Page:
Survival stories are always good for asking “what if?” and “what would you do” and this is no exception.

Reading Level/Target Age:

4th grade/12-16

Potential Controversy:

Parents acting in a way that means their children can’t depend on them tends to bother many people, but since this is an adventure story for boys, likely less so than with other books.

Reasons for Choosing This Title:

I thought the premise sounded fascinating and wondered if the book would live up to it.  I also thought the cover would catch the eye of a lot of teens, especially boys.

Maximum Ride: The Angel Experiment

cover image for Maximum Ride: The Angel ExperimentPatterson, James. (2005) Maximum Ride: The Angel Experiment.  New York, NY; Little, Brown Books.

Plot Summary:

Max isn’t quite human.  The results of a scientific experiment, she and the rest of her flock are are avian-human hybrids with wings.  Family by choice, they live together in as much harmony as you can expect from 6 people under the age of 17, and always keep an eye out for the scientists they escaped from.  When their home is invaded and the youngest, Angel, is abducted it’s up to Max to keep everyone together and get Angel back.

Critical Evaluation:

I suspect there was really a good story hiding in there somewhere, if only Patterson could be bothered to write a halfway decent book. As it was, I was intrigued enough to keep turning the pages, but constantly annoyed by, for example, chapters that were consistently two chapters long.  As if constantly creating a new chapter was a legitimate way to do transitions or build suspense.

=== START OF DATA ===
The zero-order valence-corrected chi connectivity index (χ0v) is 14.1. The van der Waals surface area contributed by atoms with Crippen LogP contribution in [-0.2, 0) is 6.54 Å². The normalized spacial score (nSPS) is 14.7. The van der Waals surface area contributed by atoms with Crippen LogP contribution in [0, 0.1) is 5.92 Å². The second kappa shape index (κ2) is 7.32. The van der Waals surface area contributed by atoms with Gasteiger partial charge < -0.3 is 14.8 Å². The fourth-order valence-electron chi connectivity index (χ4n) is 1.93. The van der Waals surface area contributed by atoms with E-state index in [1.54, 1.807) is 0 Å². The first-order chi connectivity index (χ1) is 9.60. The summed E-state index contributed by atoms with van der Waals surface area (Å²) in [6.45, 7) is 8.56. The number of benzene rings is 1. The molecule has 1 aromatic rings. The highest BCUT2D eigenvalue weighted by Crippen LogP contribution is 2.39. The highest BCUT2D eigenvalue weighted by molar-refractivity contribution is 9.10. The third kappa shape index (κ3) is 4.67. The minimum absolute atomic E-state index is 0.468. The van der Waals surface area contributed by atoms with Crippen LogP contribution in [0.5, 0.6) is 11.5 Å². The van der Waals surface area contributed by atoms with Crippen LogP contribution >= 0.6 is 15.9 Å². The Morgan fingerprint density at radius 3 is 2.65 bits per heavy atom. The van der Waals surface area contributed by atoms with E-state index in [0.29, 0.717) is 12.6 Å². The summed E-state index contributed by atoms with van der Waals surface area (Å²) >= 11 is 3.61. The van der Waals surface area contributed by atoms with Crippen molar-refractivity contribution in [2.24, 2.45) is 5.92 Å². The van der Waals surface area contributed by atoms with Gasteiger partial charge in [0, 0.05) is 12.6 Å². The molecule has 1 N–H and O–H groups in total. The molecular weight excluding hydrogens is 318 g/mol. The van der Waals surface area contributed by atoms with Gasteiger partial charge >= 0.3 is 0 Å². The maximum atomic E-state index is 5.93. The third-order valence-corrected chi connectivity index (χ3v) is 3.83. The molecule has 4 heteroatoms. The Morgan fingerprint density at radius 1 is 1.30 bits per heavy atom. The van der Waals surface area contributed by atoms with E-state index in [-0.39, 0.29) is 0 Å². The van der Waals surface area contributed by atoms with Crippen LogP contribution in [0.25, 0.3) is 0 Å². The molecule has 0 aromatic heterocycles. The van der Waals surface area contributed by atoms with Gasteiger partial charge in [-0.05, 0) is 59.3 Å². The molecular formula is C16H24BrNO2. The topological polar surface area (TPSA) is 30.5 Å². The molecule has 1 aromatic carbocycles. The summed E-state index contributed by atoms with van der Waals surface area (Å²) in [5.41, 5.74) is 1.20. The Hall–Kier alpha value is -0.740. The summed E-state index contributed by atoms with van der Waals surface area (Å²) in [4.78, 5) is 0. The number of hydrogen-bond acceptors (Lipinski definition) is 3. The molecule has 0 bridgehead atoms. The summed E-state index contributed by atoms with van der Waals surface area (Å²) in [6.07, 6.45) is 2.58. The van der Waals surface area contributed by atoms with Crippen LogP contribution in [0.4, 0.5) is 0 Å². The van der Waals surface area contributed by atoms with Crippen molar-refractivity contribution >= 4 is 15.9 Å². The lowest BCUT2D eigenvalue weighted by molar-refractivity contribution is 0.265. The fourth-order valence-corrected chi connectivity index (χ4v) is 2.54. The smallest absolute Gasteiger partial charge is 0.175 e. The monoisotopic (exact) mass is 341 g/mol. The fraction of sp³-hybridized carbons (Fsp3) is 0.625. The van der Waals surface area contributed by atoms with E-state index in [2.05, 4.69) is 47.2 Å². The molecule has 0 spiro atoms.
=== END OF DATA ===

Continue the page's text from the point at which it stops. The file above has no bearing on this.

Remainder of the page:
Reader’s Annotation:

On the run and separated from her adopted family, most teens in Max position would give up. But Max has one thing going for her: she’s not quite human.

Author Information:

http://www.jamespatterson.com/

Genre:

Action Series

Booktalking Ideas:

Despite the popularity of this title, I expect many kids don’t know what it’s about.  A simple but dramatic plot synopsis should intrigue listeners.

Reading Level/Target Age:

4th grade/12-17

Possible Controversy:

Adults are now shown in the most positive light in this series, and there is violence and then some.  Oddly, Patterson’s reputation as an adult writer seems to keep in insulated from most criticism.

Reasons for Choosing This Title:

I’ve seen and heard about these books for years, and figured I ought to see for myself what they are about.